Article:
There is one less glum outlook: Substantially fewer, 29 percent, think their ability to afford "small luxuries," like dining out, will be worse than it was before the recession began. More think this will go back to its pre-recession status. (Think, perhaps, McDonald's, which managed a 2.8 percent increase in U.S. same-store sales in May.)

FACTORS – Expectations of future economic conditions are by nature speculative, informed by political as well as economic judgments. Such is the case now: Republicans, with their far lower confidence in President Obama, have a much more negative view, Democrats much less so, with independents between the two.

Democrats and Republicans Differ on Job Prospects

Fifty-one percent of Republicans, for instance, think jobs will remain harder to find than before the recession began; just 30 percent of Democrats agree. Republicans likewise are about 20 points more apt to think health care costs, job stability and their own ability to afford things will be worse long-term than they were pre-recession.

Negative expectations also peak among 45- to 54-year-olds, whose ranks include mid- to late-career workers perhaps beginning to assess their life savings as they eye retirement. Expectations are least negative, by contrast, among the youngest adults, age 18 to 29, with the longest time frame for careers and savings alike.

Among other differences, men are 6 to 9 points more negative than women on job-specific metrics – availability, stability and advancement opportunities alike. And there are a few other issue-specific differences: Upper-income Americans are far less glum about being able to afford "small luxuries" and a little less negative about paying for "larger" ones. That holds out some slight hope for higher-end retailers, since better-off adults are their prime market.

Higher-income adults also are less wary than others of the stock market – but still 41 percent of those in $100,000-plus households say they'll be less willing in the future to invest in equities, two in 10 "much" less willing to do so. These jump to 58 percent less willing, 38 percent "much" less willing, among less well-off Americans.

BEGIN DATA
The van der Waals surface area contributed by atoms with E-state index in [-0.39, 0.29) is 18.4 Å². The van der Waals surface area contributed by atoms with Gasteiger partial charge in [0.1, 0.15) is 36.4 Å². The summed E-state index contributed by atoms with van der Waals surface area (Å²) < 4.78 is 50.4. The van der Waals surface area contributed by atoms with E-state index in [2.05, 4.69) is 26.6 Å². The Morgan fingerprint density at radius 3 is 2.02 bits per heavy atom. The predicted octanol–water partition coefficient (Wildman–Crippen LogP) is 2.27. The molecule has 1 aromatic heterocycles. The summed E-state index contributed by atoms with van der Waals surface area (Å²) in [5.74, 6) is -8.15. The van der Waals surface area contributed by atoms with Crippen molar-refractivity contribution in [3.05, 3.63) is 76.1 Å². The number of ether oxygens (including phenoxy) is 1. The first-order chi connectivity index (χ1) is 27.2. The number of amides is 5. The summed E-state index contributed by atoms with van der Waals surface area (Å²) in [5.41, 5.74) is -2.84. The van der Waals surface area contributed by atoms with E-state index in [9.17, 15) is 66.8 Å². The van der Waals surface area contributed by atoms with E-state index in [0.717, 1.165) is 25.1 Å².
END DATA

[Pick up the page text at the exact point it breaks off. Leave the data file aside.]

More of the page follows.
There also are some regional differences, with expectations for job availability, security and advancement opportunities more negative in the Midwest (and to some extent in the Northeast) than elsewhere.

SPENDING PLANS – Such factors have little effect, though, on personal spending and saving intentions, where plans for retrenchment are similar across the board. Here the strong impact is expectations themselves: People who have more negative views of the future economy are more apt to plan to cut back.

Some of these differences are dramatic. Among people who think their ability to save for retirement will be worse in the future than it was pre-recession, 74 percent say they'll be less willing to spend money overall. That dives to just a third of those who see their retirement savings prospects as better or the same as before.

In another example, among people who doubt future job stability, 68 percent say they're less apt to be willing to take out a mortgage or other loans in the future; that falls to 42 percent of those who have less concerns about job stability looking ahead.

Such results underscore the impact of future conditions; if factors such as job stability and the ability to save for retirement improve beyond expectations, consumer cutbacks could be less dire than now anticipated. If not, the "new normal" may well come to pass.

METHODOLOGY – This ABC News poll was conducted by telephone June 3-7, 2009, among a random national sample of 1,001 adults. Results for the full sample have a 3.5-point error margin; click here for a detailed description of sampling error. Sampling, data collection and tabulation by TNS of Horsham, PA.